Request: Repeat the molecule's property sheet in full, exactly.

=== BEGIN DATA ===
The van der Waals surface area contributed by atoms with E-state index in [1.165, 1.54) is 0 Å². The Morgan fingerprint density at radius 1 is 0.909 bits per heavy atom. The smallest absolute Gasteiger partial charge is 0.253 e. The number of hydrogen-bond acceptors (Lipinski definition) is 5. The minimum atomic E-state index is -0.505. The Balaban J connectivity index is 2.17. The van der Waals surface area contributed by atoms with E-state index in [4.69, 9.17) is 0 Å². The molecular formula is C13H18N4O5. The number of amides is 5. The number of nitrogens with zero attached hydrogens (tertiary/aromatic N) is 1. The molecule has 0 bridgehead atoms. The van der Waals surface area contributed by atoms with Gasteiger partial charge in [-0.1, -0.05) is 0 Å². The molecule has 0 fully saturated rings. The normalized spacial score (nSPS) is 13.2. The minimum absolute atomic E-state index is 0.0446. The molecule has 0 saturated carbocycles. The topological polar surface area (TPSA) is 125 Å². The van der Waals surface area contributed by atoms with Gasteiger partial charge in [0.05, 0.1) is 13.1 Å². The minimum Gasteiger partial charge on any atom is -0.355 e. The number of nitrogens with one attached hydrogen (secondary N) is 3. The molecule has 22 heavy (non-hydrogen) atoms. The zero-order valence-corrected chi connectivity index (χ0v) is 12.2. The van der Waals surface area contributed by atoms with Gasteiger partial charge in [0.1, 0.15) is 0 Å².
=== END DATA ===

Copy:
The van der Waals surface area contributed by atoms with E-state index in [1.165, 1.54) is 0 Å². The Morgan fingerprint density at radius 1 is 0.909 bits per heavy atom. The smallest absolute Gasteiger partial charge is 0.253 e. The number of hydrogen-bond acceptors (Lipinski definition) is 5. The minimum atomic E-state index is -0.505. The Balaban J connectivity index is 2.17. The van der Waals surface area contributed by atoms with E-state index in [4.69, 9.17) is 0 Å². The molecular formula is C13H18N4O5. The number of amides is 5. The number of nitrogens with zero attached hydrogens (tertiary/aromatic N) is 1. The molecule has 0 bridgehead atoms. The van der Waals surface area contributed by atoms with Gasteiger partial charge in [-0.1, -0.05) is 0 Å². The molecule has 0 fully saturated rings. The normalized spacial score (nSPS) is 13.2. The minimum absolute atomic E-state index is 0.0446. The molecule has 0 saturated carbocycles. The topological polar surface area (TPSA) is 125 Å². The van der Waals surface area contributed by atoms with Gasteiger partial charge in [0.05, 0.1) is 13.1 Å². The minimum Gasteiger partial charge on any atom is -0.355 e. The number of nitrogens with one attached hydrogen (secondary N) is 3. The molecule has 22 heavy (non-hydrogen) atoms. The zero-order valence-corrected chi connectivity index (χ0v) is 12.2. The van der Waals surface area contributed by atoms with Gasteiger partial charge in [0.1, 0.15) is 0 Å².